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Health District

Posted on: February 25, 2022

Carbon Monoxide Poisoning

News Flash 11 (6)

During Winter, the risk of Carbon Monoxide Poisoning is higher. This is because CO is found in fumes produced by common items used during the winter months, such as stoves, fireplaces, gas ranges, generators and furnaces. 

Symptoms to watch for

CO can be a silent killer because it is colorless, odorless, and tasteless. It is important to have a functioning carbon monoxide detector, but it is also important to know the signs and symptoms to watch for. 

Symptoms are often described as "flu-like". This includes headache, dizziness, weakness, upset stomach, vomiting, chest pain, and confusion. If you and others in your home begin showing similar symptoms this may be a clue that it is caused by an environmental factor such as CO. 

How to prevent CO poisoning

  • Install and regularly test CO detectors in your home. These detectors need to be replaced every 5 years (unless otherwise stated by the manufacturer). 
  • If you live in a rental property it is especially important to ensure the safety equipment in the unit is updated and functioning as you may not know the last time the equipment was tested, and appliances were serviced by a qualified technician.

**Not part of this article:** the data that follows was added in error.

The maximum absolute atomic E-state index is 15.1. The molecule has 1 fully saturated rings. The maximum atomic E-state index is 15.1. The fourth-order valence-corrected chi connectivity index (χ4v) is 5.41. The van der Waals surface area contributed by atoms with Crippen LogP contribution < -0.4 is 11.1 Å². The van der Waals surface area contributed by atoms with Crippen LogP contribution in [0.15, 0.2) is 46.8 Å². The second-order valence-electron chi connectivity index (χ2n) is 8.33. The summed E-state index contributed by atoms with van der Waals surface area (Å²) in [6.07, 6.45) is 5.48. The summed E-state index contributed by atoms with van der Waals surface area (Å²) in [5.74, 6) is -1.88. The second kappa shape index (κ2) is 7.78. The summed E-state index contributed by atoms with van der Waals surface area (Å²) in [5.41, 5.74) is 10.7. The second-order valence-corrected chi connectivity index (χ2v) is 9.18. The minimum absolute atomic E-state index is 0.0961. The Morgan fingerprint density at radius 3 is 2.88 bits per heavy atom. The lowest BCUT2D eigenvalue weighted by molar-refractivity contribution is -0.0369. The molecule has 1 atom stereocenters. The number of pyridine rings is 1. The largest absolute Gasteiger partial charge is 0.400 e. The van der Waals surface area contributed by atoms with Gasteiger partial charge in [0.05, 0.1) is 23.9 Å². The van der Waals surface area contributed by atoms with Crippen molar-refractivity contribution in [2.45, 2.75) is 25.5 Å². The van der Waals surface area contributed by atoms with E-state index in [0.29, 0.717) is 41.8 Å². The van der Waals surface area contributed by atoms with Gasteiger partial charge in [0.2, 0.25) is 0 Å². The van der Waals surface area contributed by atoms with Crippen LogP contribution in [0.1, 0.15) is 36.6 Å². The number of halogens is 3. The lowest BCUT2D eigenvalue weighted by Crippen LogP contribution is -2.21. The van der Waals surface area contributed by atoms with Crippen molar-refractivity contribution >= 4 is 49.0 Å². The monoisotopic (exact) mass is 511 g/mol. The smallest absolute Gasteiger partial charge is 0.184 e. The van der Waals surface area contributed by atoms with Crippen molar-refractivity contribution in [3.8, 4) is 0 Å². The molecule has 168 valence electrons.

• Don't misuse gas appliances in enclosed spaces. Only use generators and grills outdoors and away from windows. 
  • Never use a cooking range or oven to heat your home. 
  • Only run your car in open air environments, especially not inside a closed garage.  

Who is at risk from CO poisoning?

  • Everyone is at risk of CO poisoning.
  • Infants, the elderly, and people with chronic heart disease, anemia, or breathing problems are more likely to get sick from CO. 
  • Pets can also become sick from CO. This may present as lethargy when within the home.  

If you suspect you have a leak... 
STOP using all appliances, switch them off, open doors and windows, and evacuate the property. 
(This includes evacuating your pets as well as humans)

Learn more online at www.cdc.gov/co and Ready.gov

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